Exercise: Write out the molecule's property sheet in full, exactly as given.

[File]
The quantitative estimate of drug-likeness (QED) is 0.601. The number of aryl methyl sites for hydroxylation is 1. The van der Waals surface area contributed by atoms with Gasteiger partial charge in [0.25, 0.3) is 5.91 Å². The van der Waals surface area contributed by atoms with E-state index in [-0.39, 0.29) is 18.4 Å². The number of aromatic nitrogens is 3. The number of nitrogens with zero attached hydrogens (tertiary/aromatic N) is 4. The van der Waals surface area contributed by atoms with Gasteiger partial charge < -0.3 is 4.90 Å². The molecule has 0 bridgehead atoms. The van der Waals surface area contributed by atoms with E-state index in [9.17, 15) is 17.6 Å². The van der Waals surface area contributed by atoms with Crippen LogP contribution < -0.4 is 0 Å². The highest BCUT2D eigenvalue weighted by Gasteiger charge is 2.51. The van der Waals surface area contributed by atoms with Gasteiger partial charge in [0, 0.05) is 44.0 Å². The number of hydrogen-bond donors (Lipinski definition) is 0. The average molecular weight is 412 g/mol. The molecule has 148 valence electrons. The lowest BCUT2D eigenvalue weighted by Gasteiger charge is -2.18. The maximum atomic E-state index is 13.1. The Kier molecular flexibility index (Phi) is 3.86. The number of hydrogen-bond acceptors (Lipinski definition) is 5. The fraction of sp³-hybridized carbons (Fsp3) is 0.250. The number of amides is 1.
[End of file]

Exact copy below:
The quantitative estimate of drug-likeness (QED) is 0.601. The number of aryl methyl sites for hydroxylation is 1. The van der Waals surface area contributed by atoms with Gasteiger partial charge in [0.25, 0.3) is 5.91 Å². The van der Waals surface area contributed by atoms with E-state index in [-0.39, 0.29) is 18.4 Å². The number of aromatic nitrogens is 3. The number of nitrogens with zero attached hydrogens (tertiary/aromatic N) is 4. The van der Waals surface area contributed by atoms with Gasteiger partial charge < -0.3 is 4.90 Å². The molecule has 0 bridgehead atoms. The van der Waals surface area contributed by atoms with E-state index in [9.17, 15) is 17.6 Å². The van der Waals surface area contributed by atoms with Crippen LogP contribution < -0.4 is 0 Å². The highest BCUT2D eigenvalue weighted by Gasteiger charge is 2.51. The van der Waals surface area contributed by atoms with Gasteiger partial charge in [0, 0.05) is 44.0 Å². The number of hydrogen-bond donors (Lipinski definition) is 0. The average molecular weight is 412 g/mol. The molecule has 148 valence electrons. The lowest BCUT2D eigenvalue weighted by Gasteiger charge is -2.18. The maximum atomic E-state index is 13.1. The Kier molecular flexibility index (Phi) is 3.86. The number of hydrogen-bond acceptors (Lipinski definition) is 5. The fraction of sp³-hybridized carbons (Fsp3) is 0.250. The number of amides is 1.